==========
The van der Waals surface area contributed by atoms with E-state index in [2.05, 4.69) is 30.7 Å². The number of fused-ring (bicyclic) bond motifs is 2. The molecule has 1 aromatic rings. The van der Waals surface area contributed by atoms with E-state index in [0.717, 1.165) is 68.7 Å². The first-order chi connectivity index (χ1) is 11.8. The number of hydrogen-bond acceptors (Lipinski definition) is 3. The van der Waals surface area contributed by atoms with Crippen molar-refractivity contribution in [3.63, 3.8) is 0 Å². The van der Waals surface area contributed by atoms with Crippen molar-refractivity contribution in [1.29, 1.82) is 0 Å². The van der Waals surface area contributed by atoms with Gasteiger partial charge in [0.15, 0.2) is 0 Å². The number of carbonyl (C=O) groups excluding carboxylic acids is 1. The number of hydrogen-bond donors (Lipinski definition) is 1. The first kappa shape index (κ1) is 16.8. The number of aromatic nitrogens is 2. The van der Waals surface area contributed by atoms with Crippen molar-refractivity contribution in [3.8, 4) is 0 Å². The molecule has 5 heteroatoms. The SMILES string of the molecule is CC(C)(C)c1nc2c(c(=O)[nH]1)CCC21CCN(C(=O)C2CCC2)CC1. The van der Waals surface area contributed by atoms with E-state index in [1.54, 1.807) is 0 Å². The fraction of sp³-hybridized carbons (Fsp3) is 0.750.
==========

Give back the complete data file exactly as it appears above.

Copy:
The van der Waals surface area contributed by atoms with E-state index in [2.05, 4.69) is 30.7 Å². The number of fused-ring (bicyclic) bond motifs is 2. The molecule has 1 aromatic rings. The van der Waals surface area contributed by atoms with E-state index in [0.717, 1.165) is 68.7 Å². The first-order chi connectivity index (χ1) is 11.8. The number of hydrogen-bond acceptors (Lipinski definition) is 3. The van der Waals surface area contributed by atoms with Crippen molar-refractivity contribution in [3.63, 3.8) is 0 Å². The van der Waals surface area contributed by atoms with Crippen molar-refractivity contribution in [1.29, 1.82) is 0 Å². The van der Waals surface area contributed by atoms with Gasteiger partial charge in [0.15, 0.2) is 0 Å². The number of carbonyl (C=O) groups excluding carboxylic acids is 1. The number of hydrogen-bond donors (Lipinski definition) is 1. The first kappa shape index (κ1) is 16.8. The number of aromatic nitrogens is 2. The van der Waals surface area contributed by atoms with Crippen molar-refractivity contribution in [3.8, 4) is 0 Å². The molecule has 5 heteroatoms. The SMILES string of the molecule is CC(C)(C)c1nc2c(c(=O)[nH]1)CCC21CCN(C(=O)C2CCC2)CC1. The van der Waals surface area contributed by atoms with E-state index in [1.54, 1.807) is 0 Å². The fraction of sp³-hybridized carbons (Fsp3) is 0.750.